Los Angeles has learned the lessons of its own history. Hosting the Olympic Games for any municipality can be a financially precarious, high wire walk across the tightrope. Yet if staged with fiscal prudence, the Games can infuse a city with two weeks of inspiration, excitement and a brief moment of international cooperation.
Recent events have tipped the scales toward the International Olympic Committee awarding the 2024 Games to Paris and the ’28 Games to Los Angeles. Our city’s dream has been delayed, but not denied. Observers may focus on how Los Angeles can use the extra four years to complete its rapid transit and airport improvements. That’s not the issue. The real skill will be how the private organizing group, Los Angeles 2024, aside from its own re-naming, can extract benefits from the IOC. Los Angeles’ wait has to be rewarded.
As Chief of Staff to Los Angeles City Councilman Bob Ronka, I had a small, but I would like to think meaningful, role in Los Angeles’ success in hosting the 1984 Olympic Games. I assisted in drafting the City Council Motion that resulted in the 1980 City Charter Amendment. It was Ronka’s Amendment that imposed strict financial controls to allow the city to resist International Olympic Committee demands for the “blank check” they typically extract from other cities. As a result, the ‘84 Olympics generated a $200 million surplus.
Current mayor Eric Garcetti has skillfully avoiding the pitfalls of past Olympic Games where cities built extravagant venues or housing. In 1976 Montreal incurred a $1.4 billion deficit and in 2016 Rio de Janiero constructed a Housing Village that is now a ghost town; the $370 million renovated Maracana Stadium is abandoned, and its swimming pools are filled with orange water.
The current Los Angeles bid has a $5.3 billion budget, and even a two percent “miss” on increased costs would equal $100 million. The Los Angeles bid is structured to avoid the three pillars of past Olympic financial failures: constructing multiple new and expensive venues, developing new housing for the athletes and building new, and costly infrastructure.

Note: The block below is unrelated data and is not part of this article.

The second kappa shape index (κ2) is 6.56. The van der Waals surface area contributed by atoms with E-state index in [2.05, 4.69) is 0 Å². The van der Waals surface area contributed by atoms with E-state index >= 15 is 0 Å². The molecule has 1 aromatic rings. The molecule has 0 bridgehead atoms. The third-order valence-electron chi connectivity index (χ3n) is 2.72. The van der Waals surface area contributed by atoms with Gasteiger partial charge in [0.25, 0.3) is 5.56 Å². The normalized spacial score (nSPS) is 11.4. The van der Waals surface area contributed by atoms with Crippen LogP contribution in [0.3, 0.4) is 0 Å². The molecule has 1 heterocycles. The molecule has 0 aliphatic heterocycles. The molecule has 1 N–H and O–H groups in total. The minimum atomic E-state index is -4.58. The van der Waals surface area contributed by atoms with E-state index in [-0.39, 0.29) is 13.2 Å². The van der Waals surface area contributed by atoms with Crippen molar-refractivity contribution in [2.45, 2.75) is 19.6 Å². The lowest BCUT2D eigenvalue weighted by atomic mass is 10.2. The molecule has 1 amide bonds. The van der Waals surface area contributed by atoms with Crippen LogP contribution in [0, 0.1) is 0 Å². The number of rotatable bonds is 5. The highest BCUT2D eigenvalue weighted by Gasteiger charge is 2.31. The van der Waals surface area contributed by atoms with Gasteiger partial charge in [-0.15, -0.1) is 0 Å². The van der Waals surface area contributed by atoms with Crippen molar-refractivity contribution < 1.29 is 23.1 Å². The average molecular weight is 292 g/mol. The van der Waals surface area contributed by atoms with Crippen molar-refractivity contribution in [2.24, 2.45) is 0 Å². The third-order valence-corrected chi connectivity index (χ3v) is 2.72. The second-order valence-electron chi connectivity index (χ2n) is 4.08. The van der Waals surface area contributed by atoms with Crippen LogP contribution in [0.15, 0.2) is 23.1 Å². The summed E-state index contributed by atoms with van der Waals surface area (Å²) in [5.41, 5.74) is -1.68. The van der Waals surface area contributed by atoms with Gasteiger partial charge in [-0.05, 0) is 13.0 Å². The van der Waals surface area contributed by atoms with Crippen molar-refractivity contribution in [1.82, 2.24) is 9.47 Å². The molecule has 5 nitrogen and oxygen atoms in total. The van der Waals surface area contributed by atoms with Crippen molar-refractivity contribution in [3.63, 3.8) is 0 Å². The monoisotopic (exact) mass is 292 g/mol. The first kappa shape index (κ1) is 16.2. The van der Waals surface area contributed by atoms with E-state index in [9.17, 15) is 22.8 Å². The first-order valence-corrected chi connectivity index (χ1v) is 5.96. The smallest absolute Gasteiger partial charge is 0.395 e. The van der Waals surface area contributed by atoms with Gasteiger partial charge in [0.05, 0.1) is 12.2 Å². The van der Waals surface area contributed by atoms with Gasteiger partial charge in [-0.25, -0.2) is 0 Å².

Southern California’s existing venues, or those in the pipeline, can host every Olympic sporting event. Reliance on existing venues dodges the most prominent cause of past Olympic financial calamities. Los Angeles’ decision to house athletes at existing UCLA dormitories is far more prudent than the initial plan to construct an Olympic Village along the Los Angeles River. Los Angeles City and County voters approved sales tax increases to expand the improving public transportation system.
Los Angeles 2024 has tended to the details, but the talented Mayor Garcetti has been the public face. Check out social media to witness his charm in greeting IOC members upon their arrival at LAX to commence a tour of the city.
The final test for Los Angeles will be negotiating the contracts which divide the revenue from sponsorships and television. Since Los Angeles has stood firm on the typical IOC demands for new venue, the city needs the same resolve in the allocation of revenues.
Mayor Garcetti and I share the odd coincidence of both of our weddings were being officiated by the same California elected official Zev Yaroslavsky. The Mayor and I share a love for all the Olympics represent. In 2028, come to Los Angeles, where in homage to the current 50 year celebration of the Beatles’ Sgt. Pepper, if fiscally prudent, the Games will ensure, ‘a splendid time is guaranteed for all.’